BYU's decision to leave the Mountain West Conference, go independent in football, and join the West Coast Conference in all other sports for the 2011-12 season was supposed to hurt the Cougars' basketball program because it would effectively end BYU's rivalries with UNLV, San Diego State and New Mexico.
Well, San Diego State is leaving the Mountain West for the Big West. And BYU can still schedule nonconference games with UNLV and New Mexico.
Boyd Ivey/Icon SMISophomore forward Tyler Haws, who missed two seasons while serving a Mormon mission, averaged 11.3 points and 4.2 rebounds in 2009-10 while playing alongside Jimmer Fredette.
And BYU still built a profile that was respectable enough to secure an NCAA tournament at-large bid. The Cougars recovered from a 25-point hole against Iona to win 78-72 in the First Four before losing by 20 to No. 3 seed Marquette in the second round.
BYU lost to Baylor and Saint Mary's at home -- as well as to unranked Loyola Marymount 82-68 in a stunner that showed the depth of the conference -- but beat Gonzaga in Provo (the Cougars lost to the Zags in Spokane and again in the WCC tournament).
The Cougars' experience in the WCC should serve as an example for teams that are supposedly stepping down in conference, as San Diego State will do when it moves to the Big West. But the Aztecs, like the Cougars, will find the road won't be easy. And the conference the Cougars and Aztecs left -- the Mountain West -- is essentially now a glorified version of the old WAC.
So what did the Cougars and coach Dave Rose learn during their first season in the WCC?
"The most important thing is for our guys to have a sense of urgency,'' said Rose. "We need to improve and to get better talent. The bottom line is that there are more good teams at the top [in the WCC]. The fact that Gonzaga won this thing for 11 straight years is amazing [before Saint Mary's snapped the streak last season].''
The hierarchy in the WCC won't change heading into this season. Gonzaga will be picked first, followed in some order by BYU and Saint Mary's.
But change is a constant for the Cougars.
"Almost every year it's like a new team,'' said Rose. "We just figure it out. We've always got guys going and coming [because of Mormon missions]. Our guys aren't going [early] to the NBA, but when they leave on a mission they do come back.''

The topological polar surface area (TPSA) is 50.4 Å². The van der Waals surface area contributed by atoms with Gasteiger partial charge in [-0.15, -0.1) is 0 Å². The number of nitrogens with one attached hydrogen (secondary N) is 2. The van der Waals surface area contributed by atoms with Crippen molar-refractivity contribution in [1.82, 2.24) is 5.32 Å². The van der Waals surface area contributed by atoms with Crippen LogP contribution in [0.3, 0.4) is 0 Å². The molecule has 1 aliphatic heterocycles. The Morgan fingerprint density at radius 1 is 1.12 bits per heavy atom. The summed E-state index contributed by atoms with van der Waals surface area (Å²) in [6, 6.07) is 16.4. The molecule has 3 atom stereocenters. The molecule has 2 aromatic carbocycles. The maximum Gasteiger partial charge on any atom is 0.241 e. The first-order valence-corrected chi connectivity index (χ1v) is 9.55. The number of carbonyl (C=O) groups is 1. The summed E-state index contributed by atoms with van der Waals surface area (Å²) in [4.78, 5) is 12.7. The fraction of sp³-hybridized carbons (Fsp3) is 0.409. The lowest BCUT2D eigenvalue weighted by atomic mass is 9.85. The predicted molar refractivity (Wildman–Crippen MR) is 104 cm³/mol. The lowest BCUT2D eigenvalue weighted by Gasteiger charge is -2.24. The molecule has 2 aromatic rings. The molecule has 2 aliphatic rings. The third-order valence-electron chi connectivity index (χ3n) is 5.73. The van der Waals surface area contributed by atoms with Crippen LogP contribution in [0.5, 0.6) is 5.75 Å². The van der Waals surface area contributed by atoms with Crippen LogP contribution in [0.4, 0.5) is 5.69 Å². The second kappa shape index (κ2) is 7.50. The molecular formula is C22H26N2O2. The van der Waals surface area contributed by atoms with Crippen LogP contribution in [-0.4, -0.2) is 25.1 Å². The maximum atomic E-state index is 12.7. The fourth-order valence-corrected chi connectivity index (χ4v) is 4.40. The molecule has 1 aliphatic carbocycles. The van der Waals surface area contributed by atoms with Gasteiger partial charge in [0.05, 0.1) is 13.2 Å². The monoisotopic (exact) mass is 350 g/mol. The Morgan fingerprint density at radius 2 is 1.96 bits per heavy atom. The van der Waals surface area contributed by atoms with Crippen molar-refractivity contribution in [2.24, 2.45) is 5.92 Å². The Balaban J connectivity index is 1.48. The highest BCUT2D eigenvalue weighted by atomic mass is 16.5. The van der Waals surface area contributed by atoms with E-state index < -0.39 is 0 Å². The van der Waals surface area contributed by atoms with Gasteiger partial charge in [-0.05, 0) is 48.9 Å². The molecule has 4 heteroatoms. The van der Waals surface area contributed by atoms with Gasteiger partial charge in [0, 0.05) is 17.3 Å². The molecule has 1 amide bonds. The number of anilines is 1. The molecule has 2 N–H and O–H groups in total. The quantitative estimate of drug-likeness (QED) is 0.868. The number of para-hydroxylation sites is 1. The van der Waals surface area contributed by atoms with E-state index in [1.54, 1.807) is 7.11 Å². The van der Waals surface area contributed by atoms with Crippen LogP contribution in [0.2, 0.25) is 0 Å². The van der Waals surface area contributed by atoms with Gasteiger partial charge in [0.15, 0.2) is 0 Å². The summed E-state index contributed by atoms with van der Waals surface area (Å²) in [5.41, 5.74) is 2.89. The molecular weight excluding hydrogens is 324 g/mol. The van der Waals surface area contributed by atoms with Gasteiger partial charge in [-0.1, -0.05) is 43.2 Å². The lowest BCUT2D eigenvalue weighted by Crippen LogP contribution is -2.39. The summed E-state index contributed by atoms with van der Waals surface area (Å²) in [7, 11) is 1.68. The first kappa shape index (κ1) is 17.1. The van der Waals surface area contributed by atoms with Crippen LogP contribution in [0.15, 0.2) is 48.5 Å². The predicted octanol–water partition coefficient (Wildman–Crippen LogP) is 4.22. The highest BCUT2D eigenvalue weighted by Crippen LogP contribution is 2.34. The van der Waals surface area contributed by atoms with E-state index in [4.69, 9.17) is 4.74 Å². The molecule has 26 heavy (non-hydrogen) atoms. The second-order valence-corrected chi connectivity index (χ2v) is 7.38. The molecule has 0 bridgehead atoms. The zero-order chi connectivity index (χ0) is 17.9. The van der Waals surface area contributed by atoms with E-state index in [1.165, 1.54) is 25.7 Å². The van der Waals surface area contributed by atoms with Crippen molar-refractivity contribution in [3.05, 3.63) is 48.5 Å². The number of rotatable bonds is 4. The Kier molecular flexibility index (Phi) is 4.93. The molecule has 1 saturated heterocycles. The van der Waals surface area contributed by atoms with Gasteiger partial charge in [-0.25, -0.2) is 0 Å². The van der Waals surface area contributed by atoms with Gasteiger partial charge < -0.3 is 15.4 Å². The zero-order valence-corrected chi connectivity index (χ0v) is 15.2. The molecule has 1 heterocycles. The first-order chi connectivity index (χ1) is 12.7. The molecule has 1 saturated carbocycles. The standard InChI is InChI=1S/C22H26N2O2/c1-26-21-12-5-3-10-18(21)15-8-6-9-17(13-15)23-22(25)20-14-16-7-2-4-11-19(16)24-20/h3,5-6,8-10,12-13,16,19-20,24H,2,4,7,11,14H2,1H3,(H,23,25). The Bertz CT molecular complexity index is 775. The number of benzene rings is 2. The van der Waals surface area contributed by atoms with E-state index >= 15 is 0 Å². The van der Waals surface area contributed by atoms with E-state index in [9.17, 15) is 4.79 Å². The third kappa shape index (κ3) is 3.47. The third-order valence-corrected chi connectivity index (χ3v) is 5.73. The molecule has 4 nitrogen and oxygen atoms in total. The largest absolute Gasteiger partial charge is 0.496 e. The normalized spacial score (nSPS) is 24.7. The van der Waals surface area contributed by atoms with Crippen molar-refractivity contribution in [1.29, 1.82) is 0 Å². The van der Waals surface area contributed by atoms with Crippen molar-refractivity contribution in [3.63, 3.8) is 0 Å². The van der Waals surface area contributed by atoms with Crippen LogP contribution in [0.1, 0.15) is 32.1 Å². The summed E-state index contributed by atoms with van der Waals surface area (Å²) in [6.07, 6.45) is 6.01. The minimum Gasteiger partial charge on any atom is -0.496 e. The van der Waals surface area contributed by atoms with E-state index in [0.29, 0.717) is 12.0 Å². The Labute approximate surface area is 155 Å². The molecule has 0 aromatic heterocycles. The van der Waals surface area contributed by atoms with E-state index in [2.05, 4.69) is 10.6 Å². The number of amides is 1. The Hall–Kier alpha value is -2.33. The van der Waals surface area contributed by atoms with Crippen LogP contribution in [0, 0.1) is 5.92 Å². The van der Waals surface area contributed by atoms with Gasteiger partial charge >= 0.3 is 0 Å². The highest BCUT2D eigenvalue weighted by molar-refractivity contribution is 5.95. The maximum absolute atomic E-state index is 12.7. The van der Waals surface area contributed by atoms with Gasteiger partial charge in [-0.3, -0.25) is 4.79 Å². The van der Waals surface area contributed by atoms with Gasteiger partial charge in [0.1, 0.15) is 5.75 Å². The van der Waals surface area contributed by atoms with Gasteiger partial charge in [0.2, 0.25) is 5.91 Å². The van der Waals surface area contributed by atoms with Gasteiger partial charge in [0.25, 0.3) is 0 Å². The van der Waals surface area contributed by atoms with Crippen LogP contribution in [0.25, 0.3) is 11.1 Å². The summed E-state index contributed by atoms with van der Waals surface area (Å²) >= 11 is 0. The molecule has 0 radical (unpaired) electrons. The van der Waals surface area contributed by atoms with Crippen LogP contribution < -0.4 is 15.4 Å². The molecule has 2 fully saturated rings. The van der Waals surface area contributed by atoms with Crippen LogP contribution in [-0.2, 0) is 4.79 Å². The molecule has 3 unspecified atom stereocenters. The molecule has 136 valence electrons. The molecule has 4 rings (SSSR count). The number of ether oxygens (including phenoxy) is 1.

The latest high-profile player to return is sophomore Tyler Haws. Haws averaged 11.3 points and 4.2 rebounds two seasons ago in 2009-10 behind Jimmer Fredette and Jackson Emery.
"[Haws] is in great shape and he looks good, feels good,'' said Rose. "What he really needs right now is to start and play every day, not a day here or a day there [during the few workouts allowed prior to Oct. 12]. He needs to get back into the grind.''
Rose said Carlino looks strong and has gained upper-body strength. He said Davies arrived for the fall semester in the best shape he's been in the past four years.
"Matt, Tyler and Brandon are the three guys who have stood out the most," said Rose.
And they should. Put that scoring threesome against any other team in the West Coast Conference and the Cougars should be competitive in every game they play.
Despite losing Fredette (and Emery) after the '10-11 season, Rose still led his team to the NCAAs after changing leagues -- yet another example of how underrated he is as a coach. He is also a medical marvel. Rose had a pancreatic tumor removed three years ago and has been declared free of cancer (he still has to go for checkups a few times a year). His teams continue to feed off his passion, too.
The Cougars will have plenty of chances to make statements during their nonconference slate this season, with games against Florida State on Nov. 16 and then either Notre Dame or Saint Joseph's on Nov. 17 (at the Barclays Center in Brooklyn) before playing potential NCAA tournament teams Iowa State in Ames, Utah State in Provo and Baylor in Waco. That's all before WCC play begins.
"I think we're going to be good," said Rose. "It's going to be interesting."